Coincidentally, I was watching a video another BNer sent me of Chandler Burr's TED talk. He goes through a brief history of fragrance and perfumers, ending with Jean-Claude Elléna. One of the ways he describes Elléna's contribution to perfumery: with previous scents, a passerby would tell you that your perfume smells great; with Elléna's scents, a passerby will tell you that you smell great. That's pretty much what I was trying to say using 1/100th of the words

  9. #9

    Default Re: lighght

    Glad you kept the disco ball. A friend of mine has a few of varying sizes lying around his apartment. He calls it "magic hour" when the sun hits the balls and sprinkles reflective light around.

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    Default Re: lighght

    Bravo, great story

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    Default Re: lighght

    *BASENOTES SPLITS*
    Tom Ford Oud Fleur, AVENTUS
    http://www.basenotes.net/threads/289345-

    *CRYSTAL FLACON SPLITS*
    Tom Ford Plum Japonais, Oud Fleur, AVENTUS
    http://flacon.ambaric.net/viewtopic.php?p=927#927

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    Default Re: lighght

    Absolutely wonderful account ,great pictures and lighght - very very interesting. Thanks. JCE is not my fave perfumer but I think I may just try out Osmanthe Yunnan .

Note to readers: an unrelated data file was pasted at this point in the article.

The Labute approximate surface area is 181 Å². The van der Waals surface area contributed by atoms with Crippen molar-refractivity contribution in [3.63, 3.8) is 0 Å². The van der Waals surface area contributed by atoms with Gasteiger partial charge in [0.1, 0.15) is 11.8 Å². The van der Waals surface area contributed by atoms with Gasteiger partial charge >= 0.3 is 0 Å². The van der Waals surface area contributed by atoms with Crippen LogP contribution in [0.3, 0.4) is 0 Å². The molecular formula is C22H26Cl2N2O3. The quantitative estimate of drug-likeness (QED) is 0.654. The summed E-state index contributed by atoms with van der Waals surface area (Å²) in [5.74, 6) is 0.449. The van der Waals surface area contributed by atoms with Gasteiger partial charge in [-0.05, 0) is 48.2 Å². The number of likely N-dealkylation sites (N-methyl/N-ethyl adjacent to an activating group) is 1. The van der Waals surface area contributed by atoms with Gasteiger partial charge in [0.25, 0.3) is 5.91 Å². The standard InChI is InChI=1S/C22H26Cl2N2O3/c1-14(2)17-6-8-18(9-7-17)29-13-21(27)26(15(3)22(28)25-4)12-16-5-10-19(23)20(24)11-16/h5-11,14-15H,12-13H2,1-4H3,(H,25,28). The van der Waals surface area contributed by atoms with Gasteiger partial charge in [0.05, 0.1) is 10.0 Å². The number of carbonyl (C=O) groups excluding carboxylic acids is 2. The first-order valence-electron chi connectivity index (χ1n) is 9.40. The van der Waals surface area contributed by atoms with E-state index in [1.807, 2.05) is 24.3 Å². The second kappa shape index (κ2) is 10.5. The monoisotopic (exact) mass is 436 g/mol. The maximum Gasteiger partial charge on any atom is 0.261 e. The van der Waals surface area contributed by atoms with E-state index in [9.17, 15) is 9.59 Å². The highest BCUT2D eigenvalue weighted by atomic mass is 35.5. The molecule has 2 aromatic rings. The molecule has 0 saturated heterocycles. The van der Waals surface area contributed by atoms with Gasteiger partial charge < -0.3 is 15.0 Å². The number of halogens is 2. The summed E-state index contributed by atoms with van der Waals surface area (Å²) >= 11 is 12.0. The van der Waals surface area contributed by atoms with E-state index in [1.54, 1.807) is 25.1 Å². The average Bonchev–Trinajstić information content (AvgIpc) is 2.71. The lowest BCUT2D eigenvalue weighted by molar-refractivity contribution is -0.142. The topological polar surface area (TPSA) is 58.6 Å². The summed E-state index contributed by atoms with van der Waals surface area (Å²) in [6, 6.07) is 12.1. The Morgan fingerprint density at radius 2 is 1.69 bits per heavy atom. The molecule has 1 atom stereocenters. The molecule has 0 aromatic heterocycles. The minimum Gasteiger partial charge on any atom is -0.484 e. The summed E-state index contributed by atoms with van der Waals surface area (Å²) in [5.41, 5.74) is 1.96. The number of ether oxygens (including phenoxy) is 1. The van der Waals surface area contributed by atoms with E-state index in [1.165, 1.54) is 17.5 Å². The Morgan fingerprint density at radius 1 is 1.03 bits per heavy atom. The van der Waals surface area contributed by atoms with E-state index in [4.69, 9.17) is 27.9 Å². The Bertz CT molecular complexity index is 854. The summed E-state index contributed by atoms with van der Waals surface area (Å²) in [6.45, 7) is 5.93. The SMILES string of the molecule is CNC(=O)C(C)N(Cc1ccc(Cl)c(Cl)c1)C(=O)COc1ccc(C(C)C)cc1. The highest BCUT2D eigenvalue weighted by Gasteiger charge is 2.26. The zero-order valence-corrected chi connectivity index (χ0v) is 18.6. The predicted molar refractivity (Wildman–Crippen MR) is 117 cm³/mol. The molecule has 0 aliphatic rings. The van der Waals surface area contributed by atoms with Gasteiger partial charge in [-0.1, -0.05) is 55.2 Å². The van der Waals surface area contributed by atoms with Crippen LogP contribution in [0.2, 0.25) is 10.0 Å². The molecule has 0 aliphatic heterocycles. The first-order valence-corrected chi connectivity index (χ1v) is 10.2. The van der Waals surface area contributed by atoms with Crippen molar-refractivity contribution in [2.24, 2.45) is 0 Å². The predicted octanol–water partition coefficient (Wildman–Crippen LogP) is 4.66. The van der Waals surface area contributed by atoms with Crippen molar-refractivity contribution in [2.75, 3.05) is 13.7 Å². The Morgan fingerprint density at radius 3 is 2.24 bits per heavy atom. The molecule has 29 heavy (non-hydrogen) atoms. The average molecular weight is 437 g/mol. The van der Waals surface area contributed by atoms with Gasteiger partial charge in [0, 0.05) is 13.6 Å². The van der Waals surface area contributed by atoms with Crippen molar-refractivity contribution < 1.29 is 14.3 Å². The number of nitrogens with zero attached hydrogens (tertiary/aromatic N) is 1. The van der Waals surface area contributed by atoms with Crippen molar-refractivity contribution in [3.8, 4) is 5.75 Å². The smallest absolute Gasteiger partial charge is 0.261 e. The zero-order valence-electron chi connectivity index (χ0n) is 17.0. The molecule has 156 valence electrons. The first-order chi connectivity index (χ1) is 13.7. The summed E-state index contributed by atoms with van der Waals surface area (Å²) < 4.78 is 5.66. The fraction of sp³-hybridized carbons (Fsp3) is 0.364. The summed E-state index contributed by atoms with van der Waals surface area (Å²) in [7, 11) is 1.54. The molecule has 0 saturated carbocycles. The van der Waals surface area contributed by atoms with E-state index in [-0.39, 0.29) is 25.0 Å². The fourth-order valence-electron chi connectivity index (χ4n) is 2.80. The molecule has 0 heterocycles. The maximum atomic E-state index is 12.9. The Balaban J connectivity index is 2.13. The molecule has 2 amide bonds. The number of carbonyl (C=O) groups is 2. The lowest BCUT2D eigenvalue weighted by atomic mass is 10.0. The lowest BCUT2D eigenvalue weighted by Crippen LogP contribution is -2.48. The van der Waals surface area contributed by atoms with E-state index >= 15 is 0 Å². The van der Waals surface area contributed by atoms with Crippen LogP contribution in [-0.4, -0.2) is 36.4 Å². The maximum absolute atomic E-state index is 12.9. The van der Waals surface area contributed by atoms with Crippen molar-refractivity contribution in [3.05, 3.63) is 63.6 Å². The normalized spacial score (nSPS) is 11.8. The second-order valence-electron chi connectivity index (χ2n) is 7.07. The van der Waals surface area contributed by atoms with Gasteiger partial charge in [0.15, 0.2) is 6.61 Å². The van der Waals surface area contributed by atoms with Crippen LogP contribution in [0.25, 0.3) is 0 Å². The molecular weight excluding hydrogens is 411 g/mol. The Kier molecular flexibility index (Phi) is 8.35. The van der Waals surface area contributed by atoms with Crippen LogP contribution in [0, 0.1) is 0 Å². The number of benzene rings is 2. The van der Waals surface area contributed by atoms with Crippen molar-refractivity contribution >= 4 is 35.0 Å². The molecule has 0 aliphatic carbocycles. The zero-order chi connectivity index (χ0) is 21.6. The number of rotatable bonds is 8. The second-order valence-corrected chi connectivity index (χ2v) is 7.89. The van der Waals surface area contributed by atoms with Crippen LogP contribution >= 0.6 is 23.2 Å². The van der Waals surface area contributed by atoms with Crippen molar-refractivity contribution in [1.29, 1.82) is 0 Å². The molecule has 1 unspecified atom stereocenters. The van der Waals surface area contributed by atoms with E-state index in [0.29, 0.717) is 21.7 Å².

http://www.basenotes.net/threads/370...o-Profumo-Onda
    For sale. Carnal Flower and Vero Profumo Onda.

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    Default Re: lighght

    Voyage is the one that i could link it to Osmanthe Yunnan.
    Get the same flowie bubbly lightness from Voyage d'air max or perhaps the overall impression is even lighter than Osmanthe.

  14. #14

    Default Re: lighght

    I simply do not understand the appeal of "transparent" frags, despite trying several of them. Those with a lot of Iso I Super are particularly unpleasant to me. But more than a few people must like them, because they keep getting cranked out. LOL.

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    Default Re: lighght

    I am totally guilty of being one of those people who likes them. I am depleting a bottle of L'Eau d'Hiver as if it were a cocktail. But I can also completely understand why some people would be annoyed with them.

    There are days when I just don't want to smell like a fragrance as much as I want to smell like myself only better. Those are the days I reach for the JCE frags.

    Quote Originally Posted by Bigsly View Post
    I simply do not understand the appeal of "transparent" frags, despite trying several of them. Those with a lot of Iso I Super are particularly unpleasant to me. But more than a few people must like them, because they keep getting cranked out. LOL.

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    Default Re: lighght

    Love this post . . . the photos are excellent and really made the story come alive. Thanks Brian.

    Also, I accept your kind invitation to DJ your rager on July Fourth.